History in Ruins
The changing fates of one of France’s grandest castles are a microcosm for its history.
As the German Sixth Army prepared to retreat behind the Hindenburg Line in the early months of 1917, General Erich Ludendorff ordered the destruction of the medieval castle of Coucy in northern France. Soldiers packed 28 tonnes of dynamite around the base of the castle’s donjon, or main tower; a further ten tonnes ringed its other towers and gates. The Sixth Army’s commander, Crown Prince Rupprecht of Bavaria, broke with the official scorched earth policy of the imperial army and pleaded with Ludendorff to reconsider. The destruction of such an important historical site, the disillusioned prince wrote to the general, would not turn the tide of a war that he thought already lost. It ‘would only be a useless blow to our own prestige’.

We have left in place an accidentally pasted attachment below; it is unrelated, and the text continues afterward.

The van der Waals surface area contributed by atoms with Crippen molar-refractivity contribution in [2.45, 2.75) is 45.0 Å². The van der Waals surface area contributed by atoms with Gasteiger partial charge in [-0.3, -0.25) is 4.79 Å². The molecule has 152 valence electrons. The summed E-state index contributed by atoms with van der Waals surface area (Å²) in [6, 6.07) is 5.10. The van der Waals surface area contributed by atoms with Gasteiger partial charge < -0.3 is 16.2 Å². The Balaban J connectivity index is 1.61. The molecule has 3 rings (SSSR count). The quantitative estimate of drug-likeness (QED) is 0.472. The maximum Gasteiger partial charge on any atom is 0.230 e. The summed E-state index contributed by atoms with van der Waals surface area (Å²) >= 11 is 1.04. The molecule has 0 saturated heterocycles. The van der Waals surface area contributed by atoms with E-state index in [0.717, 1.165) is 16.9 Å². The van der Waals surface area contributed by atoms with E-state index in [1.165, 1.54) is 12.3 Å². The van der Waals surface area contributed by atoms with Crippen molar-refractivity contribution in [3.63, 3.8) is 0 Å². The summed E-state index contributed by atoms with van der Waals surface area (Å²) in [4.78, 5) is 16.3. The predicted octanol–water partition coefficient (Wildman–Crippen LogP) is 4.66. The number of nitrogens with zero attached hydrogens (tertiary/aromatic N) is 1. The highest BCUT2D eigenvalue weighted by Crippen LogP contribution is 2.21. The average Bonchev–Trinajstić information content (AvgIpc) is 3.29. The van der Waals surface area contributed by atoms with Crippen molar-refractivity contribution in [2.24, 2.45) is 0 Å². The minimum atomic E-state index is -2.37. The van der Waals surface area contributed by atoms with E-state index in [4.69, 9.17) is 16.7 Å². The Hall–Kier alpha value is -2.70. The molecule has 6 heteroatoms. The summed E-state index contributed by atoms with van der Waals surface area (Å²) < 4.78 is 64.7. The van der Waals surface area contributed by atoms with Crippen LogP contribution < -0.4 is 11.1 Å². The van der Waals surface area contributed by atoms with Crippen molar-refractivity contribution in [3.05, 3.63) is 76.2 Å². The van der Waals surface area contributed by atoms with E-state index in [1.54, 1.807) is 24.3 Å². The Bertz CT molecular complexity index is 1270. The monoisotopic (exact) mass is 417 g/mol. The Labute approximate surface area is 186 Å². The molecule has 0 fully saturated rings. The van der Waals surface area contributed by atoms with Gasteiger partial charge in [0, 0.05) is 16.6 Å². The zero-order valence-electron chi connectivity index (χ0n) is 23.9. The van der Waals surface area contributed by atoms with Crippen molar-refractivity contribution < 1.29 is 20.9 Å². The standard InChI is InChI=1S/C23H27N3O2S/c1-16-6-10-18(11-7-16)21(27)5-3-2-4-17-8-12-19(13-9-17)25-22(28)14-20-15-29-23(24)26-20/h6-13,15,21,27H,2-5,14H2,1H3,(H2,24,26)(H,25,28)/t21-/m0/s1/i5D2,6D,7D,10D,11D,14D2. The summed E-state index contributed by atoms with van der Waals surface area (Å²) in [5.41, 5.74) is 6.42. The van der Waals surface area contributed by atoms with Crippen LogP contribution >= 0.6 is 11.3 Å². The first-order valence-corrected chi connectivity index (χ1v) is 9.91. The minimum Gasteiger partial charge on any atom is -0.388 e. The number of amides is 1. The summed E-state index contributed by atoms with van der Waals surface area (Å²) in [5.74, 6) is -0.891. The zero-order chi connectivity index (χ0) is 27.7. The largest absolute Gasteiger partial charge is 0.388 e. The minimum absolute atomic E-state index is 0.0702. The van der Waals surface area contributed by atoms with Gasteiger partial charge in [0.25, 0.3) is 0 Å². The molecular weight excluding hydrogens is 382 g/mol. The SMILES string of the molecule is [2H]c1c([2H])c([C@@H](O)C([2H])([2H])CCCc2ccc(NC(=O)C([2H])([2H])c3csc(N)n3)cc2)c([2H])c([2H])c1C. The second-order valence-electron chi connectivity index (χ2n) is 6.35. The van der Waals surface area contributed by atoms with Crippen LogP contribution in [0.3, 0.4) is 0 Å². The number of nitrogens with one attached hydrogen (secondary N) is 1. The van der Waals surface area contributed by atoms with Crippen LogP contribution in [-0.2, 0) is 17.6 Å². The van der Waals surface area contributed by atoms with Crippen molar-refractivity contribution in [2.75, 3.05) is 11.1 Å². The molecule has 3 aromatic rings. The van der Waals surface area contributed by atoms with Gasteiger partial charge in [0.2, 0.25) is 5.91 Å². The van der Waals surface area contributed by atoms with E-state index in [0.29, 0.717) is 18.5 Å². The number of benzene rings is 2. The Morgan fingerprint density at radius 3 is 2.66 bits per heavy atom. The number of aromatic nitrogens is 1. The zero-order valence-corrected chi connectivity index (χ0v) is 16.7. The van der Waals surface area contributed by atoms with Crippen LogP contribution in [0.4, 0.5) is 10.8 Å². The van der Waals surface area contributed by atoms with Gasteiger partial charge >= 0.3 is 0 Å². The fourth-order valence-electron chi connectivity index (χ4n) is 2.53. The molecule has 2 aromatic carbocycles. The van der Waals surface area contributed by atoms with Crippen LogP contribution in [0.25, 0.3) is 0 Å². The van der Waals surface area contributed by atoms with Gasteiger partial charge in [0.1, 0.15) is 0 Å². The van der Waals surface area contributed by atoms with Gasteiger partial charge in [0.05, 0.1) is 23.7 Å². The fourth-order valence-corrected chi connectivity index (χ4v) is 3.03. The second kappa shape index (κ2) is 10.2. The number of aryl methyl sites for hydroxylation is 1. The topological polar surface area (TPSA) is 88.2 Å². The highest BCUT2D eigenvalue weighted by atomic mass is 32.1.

The general ignored him. Two massive explosions rocked the site mid-morning on 20 March 1917. When the French army retook Coucy just a few days after Rupprecht had sent his imploring letter, they found the castle and its historic adjoining town reduced almost entirely to rubble. In his career Ludendorff demonstrated a repeated lack of concern with collateral damage. The retreat which the general oversaw, known as Operation Alberich, was notorious for its ferocity. Railways and roads were destroyed, landmines planted, water sources poisoned and historic sites laid waste. But Ludendorff was not only motivated by simple spite or sadism. In destroying Coucy, he was hoping to gain one last bit of strategic advantage, damaging French morale by obliterating one of their great symbols of national pride. Though the medieval fortress may have long lost its military significance, it retained a formidable symbolic importance.